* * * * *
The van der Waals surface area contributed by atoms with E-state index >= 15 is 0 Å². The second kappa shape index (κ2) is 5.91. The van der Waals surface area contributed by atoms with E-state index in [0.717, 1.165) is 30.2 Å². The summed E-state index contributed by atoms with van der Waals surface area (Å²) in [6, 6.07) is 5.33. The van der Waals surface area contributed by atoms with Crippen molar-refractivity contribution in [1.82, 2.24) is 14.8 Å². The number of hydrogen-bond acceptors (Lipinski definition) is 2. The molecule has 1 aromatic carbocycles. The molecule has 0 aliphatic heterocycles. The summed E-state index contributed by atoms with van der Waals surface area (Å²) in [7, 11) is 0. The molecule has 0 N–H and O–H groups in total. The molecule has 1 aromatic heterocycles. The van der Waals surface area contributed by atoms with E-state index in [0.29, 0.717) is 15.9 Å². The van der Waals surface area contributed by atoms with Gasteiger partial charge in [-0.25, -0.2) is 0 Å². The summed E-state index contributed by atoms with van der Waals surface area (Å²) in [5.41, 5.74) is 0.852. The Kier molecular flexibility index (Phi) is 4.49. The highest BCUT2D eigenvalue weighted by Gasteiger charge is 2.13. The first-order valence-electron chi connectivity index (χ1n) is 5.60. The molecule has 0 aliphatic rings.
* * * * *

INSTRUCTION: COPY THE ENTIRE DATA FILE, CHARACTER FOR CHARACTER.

The van der Waals surface area contributed by atoms with E-state index >= 15 is 0 Å². The second kappa shape index (κ2) is 5.91. The van der Waals surface area contributed by atoms with E-state index in [0.717, 1.165) is 30.2 Å². The summed E-state index contributed by atoms with van der Waals surface area (Å²) in [6, 6.07) is 5.33. The van der Waals surface area contributed by atoms with Crippen molar-refractivity contribution in [1.82, 2.24) is 14.8 Å². The number of hydrogen-bond acceptors (Lipinski definition) is 2. The molecule has 1 aromatic carbocycles. The molecule has 0 aliphatic heterocycles. The summed E-state index contributed by atoms with van der Waals surface area (Å²) in [7, 11) is 0. The molecule has 0 N–H and O–H groups in total. The molecule has 1 aromatic heterocycles. The van der Waals surface area contributed by atoms with E-state index in [0.29, 0.717) is 15.9 Å². The van der Waals surface area contributed by atoms with Gasteiger partial charge in [-0.25, -0.2) is 0 Å². The summed E-state index contributed by atoms with van der Waals surface area (Å²) in [5.41, 5.74) is 0.852. The Kier molecular flexibility index (Phi) is 4.49. The highest BCUT2D eigenvalue weighted by Gasteiger charge is 2.13. The first-order valence-electron chi connectivity index (χ1n) is 5.60. The molecule has 0 aliphatic rings.